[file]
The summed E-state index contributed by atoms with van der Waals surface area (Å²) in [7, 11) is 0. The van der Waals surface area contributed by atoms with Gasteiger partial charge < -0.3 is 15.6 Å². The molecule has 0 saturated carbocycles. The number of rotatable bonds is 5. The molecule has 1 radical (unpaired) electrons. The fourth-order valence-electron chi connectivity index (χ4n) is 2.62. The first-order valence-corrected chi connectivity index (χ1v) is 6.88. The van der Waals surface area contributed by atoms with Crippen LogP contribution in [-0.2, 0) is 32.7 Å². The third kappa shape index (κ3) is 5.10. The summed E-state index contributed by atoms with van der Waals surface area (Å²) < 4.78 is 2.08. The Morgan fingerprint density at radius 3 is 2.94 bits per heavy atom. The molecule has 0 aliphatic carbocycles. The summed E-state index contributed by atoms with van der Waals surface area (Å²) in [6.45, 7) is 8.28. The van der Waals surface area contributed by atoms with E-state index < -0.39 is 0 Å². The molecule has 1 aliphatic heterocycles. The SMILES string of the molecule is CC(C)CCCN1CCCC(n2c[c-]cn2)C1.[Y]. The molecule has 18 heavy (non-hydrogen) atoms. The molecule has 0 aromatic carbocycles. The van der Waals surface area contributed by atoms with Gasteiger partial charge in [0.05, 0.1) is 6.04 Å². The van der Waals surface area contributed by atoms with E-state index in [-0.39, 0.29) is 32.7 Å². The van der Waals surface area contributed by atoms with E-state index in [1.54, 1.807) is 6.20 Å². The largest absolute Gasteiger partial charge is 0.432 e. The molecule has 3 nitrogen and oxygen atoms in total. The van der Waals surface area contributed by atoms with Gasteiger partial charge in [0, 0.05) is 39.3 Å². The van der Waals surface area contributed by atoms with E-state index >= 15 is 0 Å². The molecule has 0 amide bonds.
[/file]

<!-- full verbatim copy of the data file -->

The summed E-state index contributed by atoms with van der Waals surface area (Å²) in [7, 11) is 0. The van der Waals surface area contributed by atoms with Gasteiger partial charge < -0.3 is 15.6 Å². The molecule has 0 saturated carbocycles. The number of rotatable bonds is 5. The molecule has 1 radical (unpaired) electrons. The fourth-order valence-electron chi connectivity index (χ4n) is 2.62. The first-order valence-corrected chi connectivity index (χ1v) is 6.88. The van der Waals surface area contributed by atoms with Crippen LogP contribution in [-0.2, 0) is 32.7 Å². The third kappa shape index (κ3) is 5.10. The summed E-state index contributed by atoms with van der Waals surface area (Å²) < 4.78 is 2.08. The Morgan fingerprint density at radius 3 is 2.94 bits per heavy atom. The molecule has 0 aliphatic carbocycles. The summed E-state index contributed by atoms with van der Waals surface area (Å²) in [6.45, 7) is 8.28. The van der Waals surface area contributed by atoms with E-state index < -0.39 is 0 Å². The molecule has 1 aliphatic heterocycles. The SMILES string of the molecule is CC(C)CCCN1CCCC(n2c[c-]cn2)C1.[Y]. The molecule has 18 heavy (non-hydrogen) atoms. The molecule has 0 aromatic carbocycles. The van der Waals surface area contributed by atoms with Gasteiger partial charge in [0.05, 0.1) is 6.04 Å². The van der Waals surface area contributed by atoms with E-state index in [-0.39, 0.29) is 32.7 Å². The van der Waals surface area contributed by atoms with E-state index in [1.54, 1.807) is 6.20 Å². The largest absolute Gasteiger partial charge is 0.432 e. The molecule has 3 nitrogen and oxygen atoms in total. The van der Waals surface area contributed by atoms with Gasteiger partial charge in [0, 0.05) is 39.3 Å². The van der Waals surface area contributed by atoms with E-state index >= 15 is 0 Å². The molecule has 0 amide bonds.